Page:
Look and feel
Apple’s last 9.7-inch iPad was far too clunky, but the iPad Air is beautifully slim and light enough to comfortably clutch for long periods. It still looks gorgeous too.
Ease of Use
The dreaded iTunes aside, the iPad is easy to set up and use, with a slick and simple interface that’s received a much-needed bit of jazz in iOS 7.
From the glorious Retina display to the smart FaceTime and iSight cameras, there’s tons of value packed away in here – especially now that iLife and iWork are free to download.
Apple’s new A7 chip is the first 64-bit portable processor, and in normal speak that means it’s blooming fast. Graphical performance is also stunning.
We managed around nine hours of battery life when streaming video, and a solid five to six hours when gaming, both on full brightness. That’s some of the best performance seen on a tablet this size.
Review by Sunetra Chakravati,11/7/2013 1:12:47 PM
Ease of use
Light and slender build;
Zippy A7 processor;
Sleek new iOS 7;
Great battery life
Good ol’ iTunes;
Still no memory card slot
You may think that the humble iPad needs no real introduction, with even technophobes well aware of Apple’s iconic and game-changing tablet. However, Apple complicated matters a little with the introduction of the iPad mini last year, while refusing to give its full-sized 9.7-inch versions sensible names. We started off with the iPad and iPad 2 – so far, all good – but then we had the New iPad, and then the plain ol’ iPad, which was actually the fourth version.
Now Apple has unleashed two new tablets, the iPad mini with Retina display (essentially the iPad mini 2) and the iPad Air, which is the latest full-sized 9.7-inch version. The iPad 5, if you will. Rocking an all-new slimline design, Apple’s smart upgraded A7 processor and of course iOS 7, it’s certainly an enticing prospect – albeit a pricey one as usual. But is it worth a punt for Apple newbies and existing owners?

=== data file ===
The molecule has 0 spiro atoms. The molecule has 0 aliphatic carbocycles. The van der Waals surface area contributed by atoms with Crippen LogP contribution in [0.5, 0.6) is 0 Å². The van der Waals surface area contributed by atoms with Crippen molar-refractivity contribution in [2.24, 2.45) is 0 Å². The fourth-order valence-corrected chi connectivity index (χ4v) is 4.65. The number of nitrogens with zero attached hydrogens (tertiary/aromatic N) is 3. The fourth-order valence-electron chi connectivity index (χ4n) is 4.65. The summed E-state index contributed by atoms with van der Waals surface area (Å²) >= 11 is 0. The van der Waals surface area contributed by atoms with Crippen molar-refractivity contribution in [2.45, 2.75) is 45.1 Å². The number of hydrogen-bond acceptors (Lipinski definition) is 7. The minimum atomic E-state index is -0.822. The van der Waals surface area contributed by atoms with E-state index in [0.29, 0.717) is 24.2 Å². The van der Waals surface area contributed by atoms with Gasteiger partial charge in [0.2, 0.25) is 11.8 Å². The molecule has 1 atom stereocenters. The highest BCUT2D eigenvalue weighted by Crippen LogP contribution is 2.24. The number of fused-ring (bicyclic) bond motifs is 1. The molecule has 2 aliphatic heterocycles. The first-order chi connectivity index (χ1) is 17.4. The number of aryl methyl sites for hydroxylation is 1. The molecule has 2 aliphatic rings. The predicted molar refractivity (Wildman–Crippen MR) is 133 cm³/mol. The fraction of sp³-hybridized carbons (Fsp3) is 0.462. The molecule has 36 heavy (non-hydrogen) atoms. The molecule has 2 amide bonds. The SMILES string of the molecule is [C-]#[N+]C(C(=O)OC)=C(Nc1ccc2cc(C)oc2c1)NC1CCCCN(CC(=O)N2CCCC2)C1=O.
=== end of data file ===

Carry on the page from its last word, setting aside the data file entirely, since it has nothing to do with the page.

Design: Slim fast
Here at Mobile Choice Towers we find ourselves using the original iPad mini more than the iPad 4, as it’s much more portable and friendly to our puny biceps. The last 9.7-inch iPad was a heavy mother, smashing the scales at 652g, while the near-1cm-thick frame wasn’t exactly comfortable to clutch. Contrast with the Sony Xperia Tablet Z’s slender 6.9-inch body, and it’s no competition which one we’d rather lug around.
Thankfully Apple appears to have listened to critics, so the latest 9.7-incher, the iPad Air, is significantly thinner and lighter. From the moment you slip it from the pristine (as usual) packaging, you can tell it's much more comfortable to clutch and operate - and after half an hour of play time, our biceps weren’t aching like they did with the iPad 4. It’s still not quite as comfortable to hold as the mini, as you can’t fit your hand across the entire back, but it’s a vast improvement.
Looks-wise the iPad Air doesn’t break any trends, and rightly so. You get the same glorious glossy borders surrounding that beautiful Retina display, although they are impressively slimmer to size down the overall dimensions. Don’t worry about your thumbs straying onto the screen either, as Apple’s smart display tech cancels out any accidental nudges. Above the screen is the tiny FaceTime camera, while below you’ll find the usual round home button. No fingerprint scanner sadly, unlike the iPhone 5s, but to be honest it’s no big miss here. Fast access is essential on a smartphone, which you’ll unlock hundreds of times a day (if you’re like us), but on a tablet that shouldn’t be an issue.
Flipping the iPad Air over reveals the same sleek silver backing (a charcoal model is also available), and the grease-magnet Apple logo. Speakers have moved to the bottom of the tablet, similar to the latest iPhones, but all other buttons and ports remain unchanged over the last iPad. If you’re plush enough to afford the cellular model, you’ll find a SIM card slot on the bottom left edge (and the iPad Air is 4G LTE compatible with all networks). As usual, you’ll need a stabby pin thing (bundled) to get the damn thing open.
OS: iOS 7 heaven
We weren’t massive fans of iOS 6, which seemed to introduce as many irritations as great new features, and did next to nothing to improve the ageing interface. Thankfully Apple has finally given iOS a lick of paint, and the seventh version is an attractive and much-needed refresh. Not only have the icons and backgrounds been jazzed up, but you now have an Android-style Control Centre (accessed by swiping up from the bottom of the screen) which gives easy access to media controls and feature toggles, plus a new and improved Notification Centre. Not to mention a smarter Siri, which checks more sources (including Wikipedia and Twitter) when you ask a question.